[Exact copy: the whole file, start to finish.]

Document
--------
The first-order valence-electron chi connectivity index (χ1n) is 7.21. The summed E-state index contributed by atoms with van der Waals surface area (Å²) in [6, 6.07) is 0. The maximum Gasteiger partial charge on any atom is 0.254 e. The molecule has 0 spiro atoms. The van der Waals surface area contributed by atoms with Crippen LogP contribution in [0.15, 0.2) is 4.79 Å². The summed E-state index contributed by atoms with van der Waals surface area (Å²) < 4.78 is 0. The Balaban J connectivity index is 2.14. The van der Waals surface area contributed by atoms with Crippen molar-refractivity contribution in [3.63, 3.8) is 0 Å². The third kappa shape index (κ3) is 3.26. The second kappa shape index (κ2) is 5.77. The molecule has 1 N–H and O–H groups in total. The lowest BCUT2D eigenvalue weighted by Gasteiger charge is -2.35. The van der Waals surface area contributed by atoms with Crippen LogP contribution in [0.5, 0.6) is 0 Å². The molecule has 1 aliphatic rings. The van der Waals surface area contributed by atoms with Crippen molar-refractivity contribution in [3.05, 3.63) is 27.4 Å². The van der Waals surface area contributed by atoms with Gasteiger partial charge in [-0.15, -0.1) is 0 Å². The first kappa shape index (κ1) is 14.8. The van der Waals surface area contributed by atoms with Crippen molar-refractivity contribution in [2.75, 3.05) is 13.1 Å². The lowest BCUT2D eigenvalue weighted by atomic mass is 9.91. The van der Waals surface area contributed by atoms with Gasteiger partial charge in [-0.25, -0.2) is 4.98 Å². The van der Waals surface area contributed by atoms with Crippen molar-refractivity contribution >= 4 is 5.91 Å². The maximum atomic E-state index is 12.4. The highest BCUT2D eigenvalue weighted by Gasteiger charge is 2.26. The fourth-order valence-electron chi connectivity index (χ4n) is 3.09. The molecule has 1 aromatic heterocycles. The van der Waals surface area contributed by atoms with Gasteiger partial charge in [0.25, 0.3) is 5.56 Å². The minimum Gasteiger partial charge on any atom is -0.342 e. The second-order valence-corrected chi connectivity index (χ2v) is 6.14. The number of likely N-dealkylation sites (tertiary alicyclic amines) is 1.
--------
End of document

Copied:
The first-order valence-electron chi connectivity index (χ1n) is 7.21. The summed E-state index contributed by atoms with van der Waals surface area (Å²) in [6, 6.07) is 0. The maximum Gasteiger partial charge on any atom is 0.254 e. The molecule has 0 spiro atoms. The van der Waals surface area contributed by atoms with Crippen LogP contribution in [0.15, 0.2) is 4.79 Å². The summed E-state index contributed by atoms with van der Waals surface area (Å²) < 4.78 is 0. The Balaban J connectivity index is 2.14. The van der Waals surface area contributed by atoms with Crippen molar-refractivity contribution in [3.63, 3.8) is 0 Å². The third kappa shape index (κ3) is 3.26. The second kappa shape index (κ2) is 5.77. The molecule has 1 N–H and O–H groups in total. The lowest BCUT2D eigenvalue weighted by Gasteiger charge is -2.35. The van der Waals surface area contributed by atoms with Crippen LogP contribution in [0.5, 0.6) is 0 Å². The molecule has 1 aliphatic rings. The van der Waals surface area contributed by atoms with Crippen molar-refractivity contribution in [3.05, 3.63) is 27.4 Å². The van der Waals surface area contributed by atoms with Gasteiger partial charge in [-0.15, -0.1) is 0 Å². The first kappa shape index (κ1) is 14.8. The van der Waals surface area contributed by atoms with Crippen molar-refractivity contribution in [2.75, 3.05) is 13.1 Å². The lowest BCUT2D eigenvalue weighted by atomic mass is 9.91. The van der Waals surface area contributed by atoms with Gasteiger partial charge in [-0.25, -0.2) is 4.98 Å². The van der Waals surface area contributed by atoms with Crippen molar-refractivity contribution >= 4 is 5.91 Å². The maximum atomic E-state index is 12.4. The highest BCUT2D eigenvalue weighted by Gasteiger charge is 2.26. The fourth-order valence-electron chi connectivity index (χ4n) is 3.09. The molecule has 1 aromatic heterocycles. The van der Waals surface area contributed by atoms with Gasteiger partial charge in [0.25, 0.3) is 5.56 Å². The minimum Gasteiger partial charge on any atom is -0.342 e. The second-order valence-corrected chi connectivity index (χ2v) is 6.14. The number of likely N-dealkylation sites (tertiary alicyclic amines) is 1.